Development is more than just a one-size-fits-all approach. The mainstream development frameworks we know of are drawn from the development experiences of developed Western communities and yield different outcomes when implemented in developing non-Western communities. Development policies that have been successful in a particular environment, a particular cultural context, and at a particular time cannot be applied to every country. Universal solutions to all issues of all societies at all times simply cannot be drawn. Many scholars believe that development frameworks are designed in a way to draw parallels between the development of the West and the development of non-Western communities. This simplification distorts the actual development experiences of non-Western societies. Development policies are often generalized and neglect different communities' plurality of cultures and historical backgrounds. They go as far as providing simplistic explanations and vague solutions to complex societal problems.
Development is contextual; if development frameworks applied in non-Western countries are instead based on their own experiences, development frameworks would create a better sense of understanding and unity and provide innovative solutions to local problems. Local knowledge of non-Western communities is, essentially, all of their accumulated skills, information, philosophies, and behaviors. Conventional Western development does not consider non-Western knowledge and its local contexts, culture, resources, adaptation, and systems. Ignoring local knowledge of non-Western communities means ignoring observations, practices, and problem-solving strategies that are holistic and culturally specific and have allowed them to progress for centuries. That being the case, incorporating local knowledge in development policies would be more appropriate and more likely to encompass the livelihood, security, and well-being of non-Western populations.
Development frameworks derived from Western knowledge and experiences may not benefit non-Western communities, particularly the developing ones. Widely used development frameworks have yet to be as productive and effective in the progress of developing non-Western societies. Adopting Western knowledge-based development strategies only offers short-term relief to developing non-Western populations' problems. They, in the long run, bring unintended negative consequences to the culture, economic growth, and development of developing non-Western people. These development strategies dilute the indigenous culture of non-Western communities, marginalize the poor, and increase health problems, inequalities, and poverty, along with commodity prices. In addition, they also suppress non-Western knowledge and damage the natural environment by increasing the risk of pollution, disrupting natural habitats, and causing forceful migrations. For example, Pakistan, despite undergoing numerous mainstream development programs, has a poverty rate of 78 percent (using the upper-middle-income poverty rate), 40 percent of households suffering from moderate to severe food insecurity, and a staggering annual inflation rate of approximately 25 percent.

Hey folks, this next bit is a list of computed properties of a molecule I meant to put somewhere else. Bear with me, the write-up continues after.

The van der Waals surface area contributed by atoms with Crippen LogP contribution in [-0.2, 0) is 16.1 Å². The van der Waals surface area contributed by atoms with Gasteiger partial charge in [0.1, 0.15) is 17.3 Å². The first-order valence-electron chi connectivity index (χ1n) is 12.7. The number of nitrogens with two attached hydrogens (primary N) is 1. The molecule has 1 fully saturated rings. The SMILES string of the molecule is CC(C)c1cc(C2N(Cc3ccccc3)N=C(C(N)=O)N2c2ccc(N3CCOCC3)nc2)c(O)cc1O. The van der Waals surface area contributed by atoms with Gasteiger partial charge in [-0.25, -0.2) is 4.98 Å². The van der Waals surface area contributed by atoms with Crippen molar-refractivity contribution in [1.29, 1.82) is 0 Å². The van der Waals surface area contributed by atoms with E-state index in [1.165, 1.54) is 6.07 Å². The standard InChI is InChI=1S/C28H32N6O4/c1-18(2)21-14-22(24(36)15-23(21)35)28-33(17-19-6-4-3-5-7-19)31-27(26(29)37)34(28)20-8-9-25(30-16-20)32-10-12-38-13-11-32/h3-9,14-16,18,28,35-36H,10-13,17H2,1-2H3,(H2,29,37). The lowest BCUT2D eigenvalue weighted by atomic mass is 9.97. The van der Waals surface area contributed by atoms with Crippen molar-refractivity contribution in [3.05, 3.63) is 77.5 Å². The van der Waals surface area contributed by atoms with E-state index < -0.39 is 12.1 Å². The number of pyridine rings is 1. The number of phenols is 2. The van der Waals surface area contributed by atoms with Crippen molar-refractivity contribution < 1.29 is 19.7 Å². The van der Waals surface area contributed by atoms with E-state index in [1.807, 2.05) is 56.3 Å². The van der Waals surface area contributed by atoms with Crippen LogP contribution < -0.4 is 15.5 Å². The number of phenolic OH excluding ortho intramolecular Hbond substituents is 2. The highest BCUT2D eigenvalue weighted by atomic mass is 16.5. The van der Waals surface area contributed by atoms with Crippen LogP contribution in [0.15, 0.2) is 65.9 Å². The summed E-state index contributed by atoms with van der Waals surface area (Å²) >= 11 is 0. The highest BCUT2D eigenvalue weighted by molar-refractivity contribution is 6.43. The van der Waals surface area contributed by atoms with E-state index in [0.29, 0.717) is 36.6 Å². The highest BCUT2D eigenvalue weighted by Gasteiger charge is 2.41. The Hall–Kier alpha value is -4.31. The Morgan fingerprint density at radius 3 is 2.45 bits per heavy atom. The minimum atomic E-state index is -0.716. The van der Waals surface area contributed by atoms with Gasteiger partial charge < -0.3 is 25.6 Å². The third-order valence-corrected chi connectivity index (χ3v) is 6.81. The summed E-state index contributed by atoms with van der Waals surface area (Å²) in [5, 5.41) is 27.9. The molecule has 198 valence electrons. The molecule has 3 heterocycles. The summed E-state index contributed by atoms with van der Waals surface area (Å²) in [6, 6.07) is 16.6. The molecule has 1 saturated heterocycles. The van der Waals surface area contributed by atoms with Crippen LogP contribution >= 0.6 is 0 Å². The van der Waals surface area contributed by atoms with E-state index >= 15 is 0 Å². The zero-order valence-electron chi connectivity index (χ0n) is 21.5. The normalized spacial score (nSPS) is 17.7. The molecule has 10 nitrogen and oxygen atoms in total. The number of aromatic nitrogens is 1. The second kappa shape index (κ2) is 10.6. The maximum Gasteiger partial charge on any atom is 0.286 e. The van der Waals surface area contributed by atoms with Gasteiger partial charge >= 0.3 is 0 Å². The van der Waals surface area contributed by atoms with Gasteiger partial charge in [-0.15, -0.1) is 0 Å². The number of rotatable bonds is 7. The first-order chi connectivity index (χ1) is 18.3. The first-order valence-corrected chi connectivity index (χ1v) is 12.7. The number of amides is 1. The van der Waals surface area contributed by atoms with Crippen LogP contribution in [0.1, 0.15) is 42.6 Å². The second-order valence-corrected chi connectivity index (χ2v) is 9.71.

One might suggest that only non-Western solutions can resolve non-Western problems; however, both societies can unite and learn from one another. Together, the developed Western knowledge and the alternative developing non-Western knowledge can be integrated to form better-suited development frameworks. Developing non-Western societies can supplement their knowledge and practices with Western ones. A productive and effective development framework interacts with non-Western ways of doing as well as Western ways. In such an integrated development framework, non-Western knowledge and experiences establish local, cultural, institutional, environmental, and social values. At the same time, the developed communities contribute with science, information, and technology that help keep up with the fast-paced world. Non-Western development discoveries can be added to practices only if the local knowledge is preserved and built upon rather than being entirely discarded. Developing communities, by themselves, are insufficient to grapple with the science and technology-driven development challenges of today's era. In underdeveloped areas, inadequate information and skills increase the risk of misuse of the transfer of technology and knowledge from developed communities. However, if knowledge from developed Western societies is diligently combined with local knowledge of developing non-Western communities, development frameworks would obtain sustainable results. The chances of negative consequences would shrink, the capabilities and skills of the people would grow, the economy would expand, and there would be an environmental balance, consequently accelerating the development process. Nonetheless, the integration process must ensure the careful evaluation of Western practices to preserve non-Western local contexts, resources, and biodiversity.
Dilek Nadeem Ghouri is a student of BS Public Administration from the National University of Sciences and Technology (NUST)